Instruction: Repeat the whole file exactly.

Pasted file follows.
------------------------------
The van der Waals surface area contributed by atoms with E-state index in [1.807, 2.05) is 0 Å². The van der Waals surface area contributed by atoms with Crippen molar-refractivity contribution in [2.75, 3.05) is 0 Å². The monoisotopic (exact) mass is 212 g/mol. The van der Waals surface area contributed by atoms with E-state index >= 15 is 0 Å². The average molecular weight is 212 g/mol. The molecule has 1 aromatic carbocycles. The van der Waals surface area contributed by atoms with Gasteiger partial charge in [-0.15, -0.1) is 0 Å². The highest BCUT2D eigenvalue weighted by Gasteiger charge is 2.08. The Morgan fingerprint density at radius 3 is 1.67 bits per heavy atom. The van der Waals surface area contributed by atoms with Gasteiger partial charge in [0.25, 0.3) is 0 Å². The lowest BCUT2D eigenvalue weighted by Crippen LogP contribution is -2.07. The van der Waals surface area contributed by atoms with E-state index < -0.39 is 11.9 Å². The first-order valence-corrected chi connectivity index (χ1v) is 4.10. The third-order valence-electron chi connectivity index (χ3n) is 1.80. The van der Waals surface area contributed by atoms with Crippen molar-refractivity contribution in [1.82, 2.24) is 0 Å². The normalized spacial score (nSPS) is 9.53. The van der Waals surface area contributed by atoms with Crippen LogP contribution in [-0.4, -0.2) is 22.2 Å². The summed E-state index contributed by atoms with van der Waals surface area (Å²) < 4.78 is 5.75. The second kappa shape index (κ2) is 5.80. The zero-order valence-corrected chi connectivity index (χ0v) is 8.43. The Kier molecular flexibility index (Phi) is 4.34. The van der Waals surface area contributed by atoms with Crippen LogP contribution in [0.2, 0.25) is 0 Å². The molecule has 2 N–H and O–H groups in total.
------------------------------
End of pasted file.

The van der Waals surface area contributed by atoms with E-state index in [1.807, 2.05) is 0 Å². The van der Waals surface area contributed by atoms with Crippen molar-refractivity contribution in [2.75, 3.05) is 0 Å². The monoisotopic (exact) mass is 212 g/mol. The van der Waals surface area contributed by atoms with E-state index >= 15 is 0 Å². The average molecular weight is 212 g/mol. The molecule has 1 aromatic carbocycles. The van der Waals surface area contributed by atoms with Gasteiger partial charge in [-0.15, -0.1) is 0 Å². The highest BCUT2D eigenvalue weighted by Gasteiger charge is 2.08. The Morgan fingerprint density at radius 3 is 1.67 bits per heavy atom. The van der Waals surface area contributed by atoms with Gasteiger partial charge in [0.25, 0.3) is 0 Å². The lowest BCUT2D eigenvalue weighted by Crippen LogP contribution is -2.07. The van der Waals surface area contributed by atoms with E-state index < -0.39 is 11.9 Å². The first-order valence-corrected chi connectivity index (χ1v) is 4.10. The third-order valence-electron chi connectivity index (χ3n) is 1.80. The van der Waals surface area contributed by atoms with Crippen molar-refractivity contribution in [1.82, 2.24) is 0 Å². The normalized spacial score (nSPS) is 9.53. The van der Waals surface area contributed by atoms with Crippen LogP contribution in [-0.4, -0.2) is 22.2 Å². The summed E-state index contributed by atoms with van der Waals surface area (Å²) < 4.78 is 5.75. The second kappa shape index (κ2) is 5.80. The zero-order valence-corrected chi connectivity index (χ0v) is 8.43. The Kier molecular flexibility index (Phi) is 4.34. The van der Waals surface area contributed by atoms with Crippen LogP contribution in [0.2, 0.25) is 0 Å². The molecule has 2 N–H and O–H groups in total.